Here's a goo video from golf instructor Mike Hebron on the missing piece to one's golf potential.
It's interesting that Mr. Hebron mentions this as this is part of the change in attitude that I had which was in part sparked by this video from retired Navy SEAL, Don Shipley:
It was interesting to hear Mr. Shipley's take on trying to become a SEAL. There is a documentary on YouTube showing the BUD/S training that the SEALs go thru and it's a real eye opening experience. But, part of the eye opening experience is that the training doesn't come off so much like your 'typical military training.' There is not nearly as much yelling or getting in the face of those going in the training. And if a person is legitimately injured or catches pneumonia or bronchitis, they are allowed to sit out for a while and come back when they are healed (although there is a certain time limit or they get rolled back to another class) and when they come back, the instructors do not begrudge them for having to sit out. As one instructor said "there is nothing you can do about getting pneumonia."
This brings me back to Shipley's comments in the video. When asked having the attitude of 'refusing to quit' and 'refusing to fail', Shipley doesn't quite like that attitude because in his mind it's a good thing to know when to quit and realize when no matter what you do, you ARE going to fail at times. And as Mr. Shipley put, he doesn't give a damn about failure.
Failure is going to happen. Get used to it and if you want to succeed, stop caring about failing.
This brings me to sports psychologist Dr. Bhrett McCabe. One of things he mentioned (I'm paraphrasing) is that "good focus is when you focus on one thing and nothing else matters." If you have a 150 yard approach shot and water on your left and a bunker on a right, good focus is focusing on your target and the shot you want to hit and the water and bunker don't matter.
Instead, most golfers are dividing their attention between the target and the water on the left. So they 'hedge their bets' and aim towards the right side of the green. And now the focus becomes more divided between water on the left, the flag stick and the right side of the green. And continually, they hit poor shots because they have not focused on that 1 thing and nothing else matters.
Because they are too afraid of failure and place too much importance on it.
What helped me get over the fear of failure and being able to get 'good focus' is from watching countless PGA Tour players play either live or on ShotTracker. Here is the one thing I came away with....Tour players hit a LOT of bad shots. In fact, they hit some absolutely putrid shots from time to time. I've seen shanks, snap hooks, sky balls, cold tops, etc. Mind you, they are not doing it as frequently as amateurs, but they do happen. And they do happen far more than people think.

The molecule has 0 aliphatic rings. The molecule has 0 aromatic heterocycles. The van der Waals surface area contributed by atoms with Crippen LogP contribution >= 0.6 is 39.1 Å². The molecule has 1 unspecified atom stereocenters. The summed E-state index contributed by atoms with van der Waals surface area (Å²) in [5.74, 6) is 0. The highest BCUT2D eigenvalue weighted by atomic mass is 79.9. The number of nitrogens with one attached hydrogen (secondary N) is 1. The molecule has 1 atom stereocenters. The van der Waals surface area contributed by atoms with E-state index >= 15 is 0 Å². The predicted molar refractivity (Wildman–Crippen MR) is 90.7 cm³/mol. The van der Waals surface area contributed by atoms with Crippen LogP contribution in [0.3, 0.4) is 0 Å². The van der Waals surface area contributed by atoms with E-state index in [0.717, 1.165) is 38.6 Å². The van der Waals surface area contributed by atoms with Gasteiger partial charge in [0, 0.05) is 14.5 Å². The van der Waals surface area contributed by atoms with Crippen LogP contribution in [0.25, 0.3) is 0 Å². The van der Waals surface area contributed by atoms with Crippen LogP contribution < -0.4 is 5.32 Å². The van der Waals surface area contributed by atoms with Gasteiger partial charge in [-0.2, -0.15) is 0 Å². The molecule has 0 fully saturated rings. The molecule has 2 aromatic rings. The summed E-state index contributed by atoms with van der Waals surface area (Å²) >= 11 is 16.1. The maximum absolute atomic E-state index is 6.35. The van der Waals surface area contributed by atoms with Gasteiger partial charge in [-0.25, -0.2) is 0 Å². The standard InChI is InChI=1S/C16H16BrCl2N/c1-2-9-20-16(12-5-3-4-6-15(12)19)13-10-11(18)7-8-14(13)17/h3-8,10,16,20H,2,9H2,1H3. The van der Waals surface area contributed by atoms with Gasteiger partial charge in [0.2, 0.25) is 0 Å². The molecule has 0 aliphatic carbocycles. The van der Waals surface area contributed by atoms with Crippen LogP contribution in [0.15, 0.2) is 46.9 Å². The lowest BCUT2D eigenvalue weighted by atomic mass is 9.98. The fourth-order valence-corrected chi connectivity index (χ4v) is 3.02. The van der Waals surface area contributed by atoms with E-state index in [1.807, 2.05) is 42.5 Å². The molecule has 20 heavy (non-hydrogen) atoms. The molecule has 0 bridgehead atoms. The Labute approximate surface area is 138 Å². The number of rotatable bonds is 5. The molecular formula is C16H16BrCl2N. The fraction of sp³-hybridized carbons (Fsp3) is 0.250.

One of things I commonly see on Tour is a player will start off something like this:
A. They will hit it terribly for the first 5 holes and play them +3 over par.
B. Then they may hit a weak drive into the rough on the 6th hole. Hit a great shot from the rough to 3-feet and kick in for birdie (+2).
C. Then they get on the par-5 7th hole, hit 3 great shots and make an eagle (E)
D. Then they hit the ball mediocre on the 8th hole, but save a par. (E)
E. Then on #9 they hit it okay, but make a 25 footer for birdie (-1).
After the front nine, you see the score of -1 and think that the Tour player is playing alright, if not pretty well. But the reality is that they have hit more bad shots (by Tour standards) than good shots.
What good mental game Tour players do is that they have the confidence to know that they can always make up a bad shot with a good shot. They can take a drive hit into the woods and hit a great recovery shot or make a great putt to save par. Or they come away with a bogey after that bad drive and then birdie the next hole to break even. That's what I call 'True Confidence'...understanding you are going to fail at times, but that you have the ability to make up for those failures.
'False Confidence' is the golfer that believes they can hit every shot perfectly. Inevitably, they can't and then doubt creeps in their mind in the following shots. "Well, I just hit that one terribly, what makes me believe I will hit the next shot well?" is what their attitude starts telling them.
Moe Norman was a great example of True Confidence on the golf course. As he said, "I have nothing to lose but a stupid golf ball. And I can get plenty more them." And "a bad shot will not hurt my game, it will only hurt my vanity. And vanity is the luxury of fools." Moe hit great shots because that is what he wanted to hit and that is all he focused on. But, if he did hit a bad shot, it didn't bother him a lick.
It's why I feel the theory of "what separates Tour players from the rest is that they hit better bad shots" is extremely detrimental to the game. It creates a false sense that you can't fail miserably from time to time if you want to play at a high level.
What really separates the Tour players from the rest of us is that their good/great shots are generally better than the rest and they hit more good/great shots more often.
We should remember that from a physics perspective, being off by only 1 degree or 1 dimple could be the difference between a good shot and a horrendous shot. So, as Mr. Hebron alludes to, accept the fact that you're going to have failures in a round of golf. You're going to hit bad shots, even in great rounds of golf. If you can accept that, you can start to not care about failure and have True Confidence so you can then start to have good focus and you'll start to hit some amazing shots and shoot better scores than you ever imagined.